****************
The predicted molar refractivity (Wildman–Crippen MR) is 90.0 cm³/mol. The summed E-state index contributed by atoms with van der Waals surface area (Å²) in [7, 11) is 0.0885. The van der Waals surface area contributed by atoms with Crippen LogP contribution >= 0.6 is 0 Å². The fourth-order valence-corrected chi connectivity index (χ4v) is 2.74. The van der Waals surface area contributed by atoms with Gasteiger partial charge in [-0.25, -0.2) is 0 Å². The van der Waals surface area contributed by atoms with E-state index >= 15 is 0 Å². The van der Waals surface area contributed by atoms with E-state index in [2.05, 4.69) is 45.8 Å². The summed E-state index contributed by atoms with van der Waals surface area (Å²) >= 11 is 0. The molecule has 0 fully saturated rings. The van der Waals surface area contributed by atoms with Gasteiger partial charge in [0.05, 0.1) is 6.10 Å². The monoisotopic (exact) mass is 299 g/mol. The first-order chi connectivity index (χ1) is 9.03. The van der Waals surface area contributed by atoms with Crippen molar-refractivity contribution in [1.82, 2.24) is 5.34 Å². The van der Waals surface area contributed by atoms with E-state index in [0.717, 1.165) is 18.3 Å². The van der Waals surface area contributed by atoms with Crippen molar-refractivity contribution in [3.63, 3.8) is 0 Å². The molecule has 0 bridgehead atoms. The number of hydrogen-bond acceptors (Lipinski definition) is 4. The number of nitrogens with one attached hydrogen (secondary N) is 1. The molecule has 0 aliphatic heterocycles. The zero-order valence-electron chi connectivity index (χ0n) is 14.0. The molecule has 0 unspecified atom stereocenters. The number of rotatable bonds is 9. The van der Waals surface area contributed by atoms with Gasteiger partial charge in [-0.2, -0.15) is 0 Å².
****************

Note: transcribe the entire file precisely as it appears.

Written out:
The predicted molar refractivity (Wildman–Crippen MR) is 90.0 cm³/mol. The summed E-state index contributed by atoms with van der Waals surface area (Å²) in [7, 11) is 0.0885. The van der Waals surface area contributed by atoms with Crippen LogP contribution >= 0.6 is 0 Å². The fourth-order valence-corrected chi connectivity index (χ4v) is 2.74. The van der Waals surface area contributed by atoms with Gasteiger partial charge in [-0.25, -0.2) is 0 Å². The van der Waals surface area contributed by atoms with E-state index >= 15 is 0 Å². The van der Waals surface area contributed by atoms with E-state index in [2.05, 4.69) is 45.8 Å². The summed E-state index contributed by atoms with van der Waals surface area (Å²) >= 11 is 0. The molecule has 0 fully saturated rings. The van der Waals surface area contributed by atoms with Gasteiger partial charge in [0.05, 0.1) is 6.10 Å². The monoisotopic (exact) mass is 299 g/mol. The first-order chi connectivity index (χ1) is 9.03. The van der Waals surface area contributed by atoms with Crippen molar-refractivity contribution in [1.82, 2.24) is 5.34 Å². The van der Waals surface area contributed by atoms with E-state index in [0.717, 1.165) is 18.3 Å². The van der Waals surface area contributed by atoms with Crippen molar-refractivity contribution in [3.63, 3.8) is 0 Å². The molecule has 0 bridgehead atoms. The number of hydrogen-bond acceptors (Lipinski definition) is 4. The number of nitrogens with one attached hydrogen (secondary N) is 1. The molecule has 0 aliphatic heterocycles. The zero-order valence-electron chi connectivity index (χ0n) is 14.0. The molecule has 0 unspecified atom stereocenters. The number of rotatable bonds is 9. The van der Waals surface area contributed by atoms with Gasteiger partial charge in [-0.2, -0.15) is 0 Å².